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Hi All,
We are currently in the process of purchasing a 40 acre property near Raton, NM. and am seeking out any guidance, or thoughts on the prep, building, footing, suppliers, and recommendations for Hoof care/farriers in the Colfax County area.

We currently have three horses in Cave Creek, AZ., 2 have been boarded the majority of their lives, mostly fed free choice bermuda hay, recently alfalfa cubes- easy keepers and are not blanketed.
The other raised 7 years on Timothy pasture acreage in WA. and 1 year in AZ.

The property has Grama Grass, but am not sure how thick, and has city water and river access.

We have to build the barns, turnouts, covered arena, round pen, feeders, waterers etc..

Given the climate, soil and temperature change from AZ to NM. would love insight from anyone who lives in this area or surrounding counties-Taos, Santa Fe, Espanola.

We plan to add 4 more horses in the near future and may build out for more in the next 5 years.

Most importantly am needing advice for a farrier. I have one I trust who is a journeyman, and comes from a family of farriers that work on sport horses, eventers, Baroque Dressage, Quarters as well as ours. One has club feet and gets special shoeing, one has low heels, toed in, barefoot and the other is perfect conformation currently barefoot.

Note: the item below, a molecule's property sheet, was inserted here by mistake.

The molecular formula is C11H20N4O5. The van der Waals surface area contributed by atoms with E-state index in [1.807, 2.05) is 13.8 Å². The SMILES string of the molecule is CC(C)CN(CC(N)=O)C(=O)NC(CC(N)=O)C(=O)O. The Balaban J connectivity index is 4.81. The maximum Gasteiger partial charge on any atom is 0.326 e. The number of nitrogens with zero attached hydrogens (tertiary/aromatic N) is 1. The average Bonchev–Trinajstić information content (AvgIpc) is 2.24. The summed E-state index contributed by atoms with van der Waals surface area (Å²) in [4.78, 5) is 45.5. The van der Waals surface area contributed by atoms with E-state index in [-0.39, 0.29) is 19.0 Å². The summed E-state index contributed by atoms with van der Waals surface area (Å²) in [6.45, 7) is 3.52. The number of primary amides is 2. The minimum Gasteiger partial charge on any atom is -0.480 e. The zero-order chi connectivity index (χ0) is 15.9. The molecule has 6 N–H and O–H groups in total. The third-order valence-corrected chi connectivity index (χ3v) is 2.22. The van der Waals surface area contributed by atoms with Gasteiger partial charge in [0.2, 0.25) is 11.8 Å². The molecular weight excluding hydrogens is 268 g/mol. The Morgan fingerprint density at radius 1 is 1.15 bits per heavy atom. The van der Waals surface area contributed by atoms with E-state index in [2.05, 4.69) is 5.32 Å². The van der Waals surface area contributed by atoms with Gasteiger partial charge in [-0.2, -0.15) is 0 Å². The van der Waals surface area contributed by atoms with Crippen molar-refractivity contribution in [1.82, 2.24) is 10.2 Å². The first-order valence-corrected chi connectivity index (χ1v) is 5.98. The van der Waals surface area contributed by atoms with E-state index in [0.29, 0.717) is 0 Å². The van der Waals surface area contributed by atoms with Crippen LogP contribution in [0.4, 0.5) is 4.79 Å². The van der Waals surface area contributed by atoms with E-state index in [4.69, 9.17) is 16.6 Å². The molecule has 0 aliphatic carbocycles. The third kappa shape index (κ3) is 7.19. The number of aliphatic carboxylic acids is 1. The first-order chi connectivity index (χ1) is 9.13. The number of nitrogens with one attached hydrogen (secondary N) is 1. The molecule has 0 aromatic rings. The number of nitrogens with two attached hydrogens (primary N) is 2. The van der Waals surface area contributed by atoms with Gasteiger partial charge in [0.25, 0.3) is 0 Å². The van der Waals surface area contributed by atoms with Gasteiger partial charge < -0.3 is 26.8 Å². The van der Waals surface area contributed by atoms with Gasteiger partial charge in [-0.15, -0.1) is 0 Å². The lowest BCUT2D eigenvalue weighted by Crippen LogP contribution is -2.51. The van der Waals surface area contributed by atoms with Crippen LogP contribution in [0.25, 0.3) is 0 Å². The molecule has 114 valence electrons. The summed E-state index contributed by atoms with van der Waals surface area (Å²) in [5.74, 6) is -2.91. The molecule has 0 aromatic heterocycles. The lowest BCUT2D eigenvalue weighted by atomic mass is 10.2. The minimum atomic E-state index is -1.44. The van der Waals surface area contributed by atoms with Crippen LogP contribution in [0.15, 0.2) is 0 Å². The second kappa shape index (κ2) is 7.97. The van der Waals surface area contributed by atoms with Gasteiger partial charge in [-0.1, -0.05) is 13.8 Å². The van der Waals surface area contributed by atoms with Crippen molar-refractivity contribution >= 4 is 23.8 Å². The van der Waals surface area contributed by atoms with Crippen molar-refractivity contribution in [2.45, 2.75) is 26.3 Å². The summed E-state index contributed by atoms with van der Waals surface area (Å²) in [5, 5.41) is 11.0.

Also any thoughts on forage suppliers for this area would be welcomed.

Thanks for reading!!!

Cheers, kj :D
 

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I lived in Tijeras, NM for 3 years which is quite a ways south of Raton. What I found where I lived:

-Without irrigation there isn't a whole lot of pasture, mostly just a bowl of dust with a few scraggly weeds/cactus. 40 acres and just a couple of horses you might avoid that. With irrigation you can have quite a lush pasture and put up hay for the winter.

-Lot of people out there buy drill pipe, saw to cut the pipe, tape measure and a portable welder to make their fencing. I've heard drill pipe has gone up in price so that may not be the best option anymore. But if drill pipe is still reasonable you'll build a truly horse proof fence that will likely outlive you.

-Bucket water heaters are a must during the winter, it gets darn cold. Also means you have to protect your water pipes and use frost free valves.

-It's dry most the time but when it gets wet it gets darn muddy in a hurry. Best be prepared for those mud times as it will happen.

-Coming from Pheonix this likely wont surprise you but it did me. New Mexicans can't drive in the rain so be prepared for 10mph on the freeway, there are no ditches along the roads so water/mud/rocks run right onto the road in places.

Can't help at all on anything specifically about Raton, sorry.
 
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